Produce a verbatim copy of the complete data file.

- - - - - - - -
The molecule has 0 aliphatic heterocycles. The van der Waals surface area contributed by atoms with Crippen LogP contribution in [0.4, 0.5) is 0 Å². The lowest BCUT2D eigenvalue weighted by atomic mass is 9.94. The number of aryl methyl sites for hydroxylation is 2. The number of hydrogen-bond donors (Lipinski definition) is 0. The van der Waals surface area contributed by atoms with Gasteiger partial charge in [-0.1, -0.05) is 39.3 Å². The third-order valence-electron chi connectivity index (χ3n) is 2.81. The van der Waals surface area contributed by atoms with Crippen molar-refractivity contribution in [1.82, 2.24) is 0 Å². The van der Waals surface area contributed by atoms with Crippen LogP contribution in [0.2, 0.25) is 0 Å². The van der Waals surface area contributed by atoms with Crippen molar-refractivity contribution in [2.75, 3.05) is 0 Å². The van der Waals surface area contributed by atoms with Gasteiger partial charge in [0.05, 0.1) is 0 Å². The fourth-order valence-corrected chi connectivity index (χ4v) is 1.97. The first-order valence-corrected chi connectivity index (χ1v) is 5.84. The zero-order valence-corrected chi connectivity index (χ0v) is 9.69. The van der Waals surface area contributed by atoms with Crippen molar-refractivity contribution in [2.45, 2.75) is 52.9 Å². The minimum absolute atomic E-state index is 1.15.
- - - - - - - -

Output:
The molecule has 0 aliphatic heterocycles. The van der Waals surface area contributed by atoms with Crippen LogP contribution in [0.4, 0.5) is 0 Å². The lowest BCUT2D eigenvalue weighted by atomic mass is 9.94. The number of aryl methyl sites for hydroxylation is 2. The number of hydrogen-bond donors (Lipinski definition) is 0. The van der Waals surface area contributed by atoms with Gasteiger partial charge in [-0.1, -0.05) is 39.3 Å². The third-order valence-electron chi connectivity index (χ3n) is 2.81. The van der Waals surface area contributed by atoms with Crippen molar-refractivity contribution in [1.82, 2.24) is 0 Å². The van der Waals surface area contributed by atoms with Crippen LogP contribution in [0.2, 0.25) is 0 Å². The van der Waals surface area contributed by atoms with Crippen molar-refractivity contribution in [2.75, 3.05) is 0 Å². The van der Waals surface area contributed by atoms with Gasteiger partial charge in [0.05, 0.1) is 0 Å². The fourth-order valence-corrected chi connectivity index (χ4v) is 1.97. The first-order valence-corrected chi connectivity index (χ1v) is 5.84. The zero-order valence-corrected chi connectivity index (χ0v) is 9.69. The van der Waals surface area contributed by atoms with Crippen molar-refractivity contribution in [2.45, 2.75) is 52.9 Å². The minimum absolute atomic E-state index is 1.15.